Sensitization, Desensitization and Stimulus-Induced Recovery of Trigeminal Neuronal Responses to Oral Capsaicin and Nicotine
Journal of Neurophysiology
Dessirier, J.-M., C. T. Simons, M. Sudo, S. Sudo, and E. Carstens. Sensitization, desensitization and stimulus-induced recovery of trigeminal neuronal responses to oral capsaicin and nicotine. J Neurophysiol 84: 1851Neurophysiol 84: -1862Neurophysiol 84: , 2000. Repeated application of capsaicin at a 1-min interstimulus interval (ISI) to the tongue induces a progressively increasing irritant sensation (sensitization), followed after a rest period by reduced sensitivity to further capsaicin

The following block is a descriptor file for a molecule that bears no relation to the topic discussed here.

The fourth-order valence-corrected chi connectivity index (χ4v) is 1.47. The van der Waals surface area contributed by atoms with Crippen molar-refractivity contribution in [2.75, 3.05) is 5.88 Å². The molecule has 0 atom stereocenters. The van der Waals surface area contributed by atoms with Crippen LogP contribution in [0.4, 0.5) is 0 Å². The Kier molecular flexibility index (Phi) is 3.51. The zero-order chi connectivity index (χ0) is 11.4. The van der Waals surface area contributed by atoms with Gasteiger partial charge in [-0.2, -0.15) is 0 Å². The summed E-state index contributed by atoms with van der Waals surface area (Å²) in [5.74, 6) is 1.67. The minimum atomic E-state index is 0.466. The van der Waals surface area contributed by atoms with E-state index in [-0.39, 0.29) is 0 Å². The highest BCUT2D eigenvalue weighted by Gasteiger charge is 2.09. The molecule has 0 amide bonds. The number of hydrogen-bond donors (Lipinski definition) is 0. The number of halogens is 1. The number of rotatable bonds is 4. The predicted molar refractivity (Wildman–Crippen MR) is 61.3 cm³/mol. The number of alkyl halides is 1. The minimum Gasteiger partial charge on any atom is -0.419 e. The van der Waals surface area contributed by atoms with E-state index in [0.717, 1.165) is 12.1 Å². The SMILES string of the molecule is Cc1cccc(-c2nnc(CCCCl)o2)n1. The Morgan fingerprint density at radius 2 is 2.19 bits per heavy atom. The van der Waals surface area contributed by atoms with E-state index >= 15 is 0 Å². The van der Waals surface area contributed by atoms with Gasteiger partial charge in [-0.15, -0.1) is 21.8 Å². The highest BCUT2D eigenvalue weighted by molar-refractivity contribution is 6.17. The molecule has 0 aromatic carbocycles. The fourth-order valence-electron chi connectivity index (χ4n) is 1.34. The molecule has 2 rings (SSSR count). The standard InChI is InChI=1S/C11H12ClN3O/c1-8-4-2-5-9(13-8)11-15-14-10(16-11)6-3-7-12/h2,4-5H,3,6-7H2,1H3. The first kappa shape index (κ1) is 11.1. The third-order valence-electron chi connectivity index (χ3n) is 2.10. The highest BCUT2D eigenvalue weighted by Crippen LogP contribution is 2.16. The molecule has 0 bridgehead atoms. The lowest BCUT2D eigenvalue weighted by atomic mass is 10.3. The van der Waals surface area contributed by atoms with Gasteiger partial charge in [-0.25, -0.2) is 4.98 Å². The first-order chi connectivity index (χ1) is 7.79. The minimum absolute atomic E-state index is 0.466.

... ther capsaicin (desensitization). Sequential reapplication of capsaicin induces irritation that eventually increases to initial levels: stimulus-induced recovery (SIR). In contrast, repeated application of nicotine elicits a declining irritant sensation across trials. To investigate possible neural correlates of these phenomena, we recorded from single units in superficial laminae of the dorsomedial trigeminal subnucleus caudalis (Vc) that responded to noxious thermal (54°C) and chemical (1 M pentanoic acid) stimulation of the tongue of anesthetized rats. We then recorded responses to either capsaicin (330 M) or nicotine (0.6 M), delivered either once, repeatedly at 1-min ISI, or continually by constant flow. After the initial capsaicin application and a rest period, the capsaicin was reapplied in the identical manner to test for SIR. The mean response of 14 Vc units to sequential application of pentanoic acid did not vary significantly across trials, indicating lack of tachyphylaxis or sensitization. The averaged response of 11 Vc units to repeated capsaicin increased significantly across the first eight trials and then plateaued. Following the rest period, spontaneous firing had returned to the precapsaicin level. With capsaicin reapplication, the averaged response increased again after a significant delay (due to desensitization), but did not reattain the peak firing rate achieved in the initial series (partial SIR). Constant-flow application of capsaicin induced an identical sensitization followed by nearly complete SIR. A single application of capsaicin induced a significant rise in firing in eight other units, but the rate of rise and maximal firing rate were both much lower compared with repetitive or constant-flow capsaicin. When capsaicin was reapplied once after the rest period, there was no change in firing rate indicating absence of SIR. These results indicate that maintenance of the capsaicin concentration induces a progressive increase in neuronal response that parallels sensitization. With recurrent capsaicin application, desensitization can be overcome to result in a delayed recovery of Vc responses similar to SIR. In contrast, the averaged response of 17 Vc units to repeated or constant-flow application of nicotine increased only over the first 3 min, and then decreased to spontaneous levels even as nicotine was still being applied. These results are consistent with the decrease in the perceived irritation elicited by sequential application of nicotine in humans.